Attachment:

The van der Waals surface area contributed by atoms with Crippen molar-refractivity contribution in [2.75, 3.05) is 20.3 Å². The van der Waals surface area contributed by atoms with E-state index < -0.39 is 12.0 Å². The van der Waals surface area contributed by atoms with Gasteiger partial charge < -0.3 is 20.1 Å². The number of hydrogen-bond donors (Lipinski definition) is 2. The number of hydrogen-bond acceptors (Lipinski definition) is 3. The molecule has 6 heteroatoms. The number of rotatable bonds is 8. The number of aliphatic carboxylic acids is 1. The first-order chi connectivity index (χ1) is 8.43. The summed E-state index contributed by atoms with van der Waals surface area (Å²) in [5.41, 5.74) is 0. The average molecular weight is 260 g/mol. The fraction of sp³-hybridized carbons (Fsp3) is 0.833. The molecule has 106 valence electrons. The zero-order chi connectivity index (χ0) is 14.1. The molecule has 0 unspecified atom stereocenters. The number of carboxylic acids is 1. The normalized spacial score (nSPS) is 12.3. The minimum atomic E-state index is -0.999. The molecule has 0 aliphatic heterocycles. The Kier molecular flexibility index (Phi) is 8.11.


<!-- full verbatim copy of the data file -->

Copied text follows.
The van der Waals surface area contributed by atoms with Crippen molar-refractivity contribution in [2.75, 3.05) is 20.3 Å². The van der Waals surface area contributed by atoms with E-state index < -0.39 is 12.0 Å². The van der Waals surface area contributed by atoms with Gasteiger partial charge < -0.3 is 20.1 Å². The number of hydrogen-bond donors (Lipinski definition) is 2. The number of hydrogen-bond acceptors (Lipinski definition) is 3. The molecule has 6 heteroatoms. The number of rotatable bonds is 8. The number of aliphatic carboxylic acids is 1. The first-order chi connectivity index (χ1) is 8.43. The summed E-state index contributed by atoms with van der Waals surface area (Å²) in [5.41, 5.74) is 0. The average molecular weight is 260 g/mol. The fraction of sp³-hybridized carbons (Fsp3) is 0.833. The molecule has 106 valence electrons. The zero-order chi connectivity index (χ0) is 14.1. The molecule has 0 unspecified atom stereocenters. The number of carboxylic acids is 1. The normalized spacial score (nSPS) is 12.3. The minimum atomic E-state index is -0.999. The molecule has 0 aliphatic heterocycles. The Kier molecular flexibility index (Phi) is 8.11.